|Grizzly Bear- Wikimedia|
The current range of grizzlies is shown on the dark green portion of the map. Recalling that the glaciers were retreating around 12,000 years ago and the climate, flora and fauna in the Ozarks was far different, probably more like their current range of Montana and Canada. The grizzly faced adaptation to "climate change" just as we do now.
|Grizzly range- then and now- Wikimedia|
"The grizzly bear was probably extirpated in Kansas by the middle 1800's. Its original abundance in Kansas is unknown, but it was reported to have been common, and to have depended heavily on the great herds of bison for food."I have been unable to find any mention of grizzly bears in Missouri historical documents. They certainly occurred on the Great Plains which extend into the far western edge of Missouri. Whether they ever prowled the deep river valleys of the Ozarks is open to conjecture.
And what did the grizzly eat? Anything it wanted to- after all, who can refuse a 300-800 # omnivore. Wolves coexist with grizzlies but while still the top dog, they arguably share the honors as the apex predator. Wolves and grizzlies generally share their territory peacefully but on rare occasion one may kill the other.
The story of the reintroduction of wolves in Yellowstone Park is a great example of the influence of an apex predator on the diversity of an ecosystem. The wolf's primary prey is the elk. Wolves have reduced the elk, decreasing the browsing pressure on riparian plants. This in turn has led to expanded populations of beaver, moose and other species.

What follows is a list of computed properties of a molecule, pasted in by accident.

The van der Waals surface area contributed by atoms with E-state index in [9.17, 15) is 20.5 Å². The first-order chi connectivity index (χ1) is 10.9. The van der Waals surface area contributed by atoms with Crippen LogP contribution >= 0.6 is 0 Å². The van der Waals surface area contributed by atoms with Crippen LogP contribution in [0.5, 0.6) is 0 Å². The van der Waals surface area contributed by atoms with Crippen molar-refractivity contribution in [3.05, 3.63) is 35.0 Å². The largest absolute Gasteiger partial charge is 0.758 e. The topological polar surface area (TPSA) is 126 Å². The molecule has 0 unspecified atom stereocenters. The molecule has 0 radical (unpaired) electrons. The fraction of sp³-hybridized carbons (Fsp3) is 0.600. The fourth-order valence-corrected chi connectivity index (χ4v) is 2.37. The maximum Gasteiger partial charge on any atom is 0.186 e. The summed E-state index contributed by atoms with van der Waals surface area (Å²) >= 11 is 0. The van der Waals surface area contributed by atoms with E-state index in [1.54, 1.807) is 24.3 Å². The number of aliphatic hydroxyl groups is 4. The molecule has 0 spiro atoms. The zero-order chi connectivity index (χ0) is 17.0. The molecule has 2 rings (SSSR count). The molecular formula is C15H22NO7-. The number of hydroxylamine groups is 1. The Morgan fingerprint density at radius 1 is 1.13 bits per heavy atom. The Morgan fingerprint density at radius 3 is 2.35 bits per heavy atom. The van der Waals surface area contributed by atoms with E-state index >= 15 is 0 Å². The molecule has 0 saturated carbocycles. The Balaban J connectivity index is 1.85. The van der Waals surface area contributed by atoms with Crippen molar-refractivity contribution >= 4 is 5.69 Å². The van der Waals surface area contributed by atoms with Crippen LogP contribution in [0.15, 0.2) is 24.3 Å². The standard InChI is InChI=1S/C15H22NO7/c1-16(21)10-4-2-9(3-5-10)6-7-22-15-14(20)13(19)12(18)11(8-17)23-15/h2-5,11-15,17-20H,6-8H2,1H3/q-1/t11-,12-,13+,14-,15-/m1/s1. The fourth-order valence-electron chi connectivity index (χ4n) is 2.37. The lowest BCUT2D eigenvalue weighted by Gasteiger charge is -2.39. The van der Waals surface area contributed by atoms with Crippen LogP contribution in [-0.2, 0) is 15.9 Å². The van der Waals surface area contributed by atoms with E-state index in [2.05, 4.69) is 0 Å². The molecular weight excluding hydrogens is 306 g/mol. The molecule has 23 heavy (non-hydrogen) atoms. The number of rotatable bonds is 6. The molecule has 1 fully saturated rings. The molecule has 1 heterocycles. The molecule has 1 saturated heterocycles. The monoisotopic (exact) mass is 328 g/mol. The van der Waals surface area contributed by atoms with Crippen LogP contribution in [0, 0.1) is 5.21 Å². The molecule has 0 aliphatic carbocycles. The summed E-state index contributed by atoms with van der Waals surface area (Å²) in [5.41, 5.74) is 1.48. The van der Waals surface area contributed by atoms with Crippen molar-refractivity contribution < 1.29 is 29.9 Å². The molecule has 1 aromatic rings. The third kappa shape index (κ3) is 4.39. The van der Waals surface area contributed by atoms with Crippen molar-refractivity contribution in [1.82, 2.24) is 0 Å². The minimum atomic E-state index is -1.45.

Surprisingly, even the vulnerable grizzly population benefited from the wolf reintroduction. Grizzlies frequently eat wolf kills, increasing their food supply before hibernation and in the critical period when they come out of hibernation with their hungry cubs. Even black bears, coyotes, eagles and ravens will eat the remains of a wolf kill.
Grizzly bears therefore are a keystone species, shaping the whole ecosystem. The salmon they harvest replenishes the soil, both as the uneaten salmon deposited on the ground and by recycling nutrients as feces. More on this subject can be found in the Wikipedia article on keystone species.
So what is the top predator of the Ozarks? It depends on when you ask the question. Excluding humans it may be the coyote. But as Wiley Coyote repeatedly learned from the Road Runner in the cartoons, he better watch out.
On the lighter side, you can see what a grizzly can do to a Toyota SUV at carbuzz.com.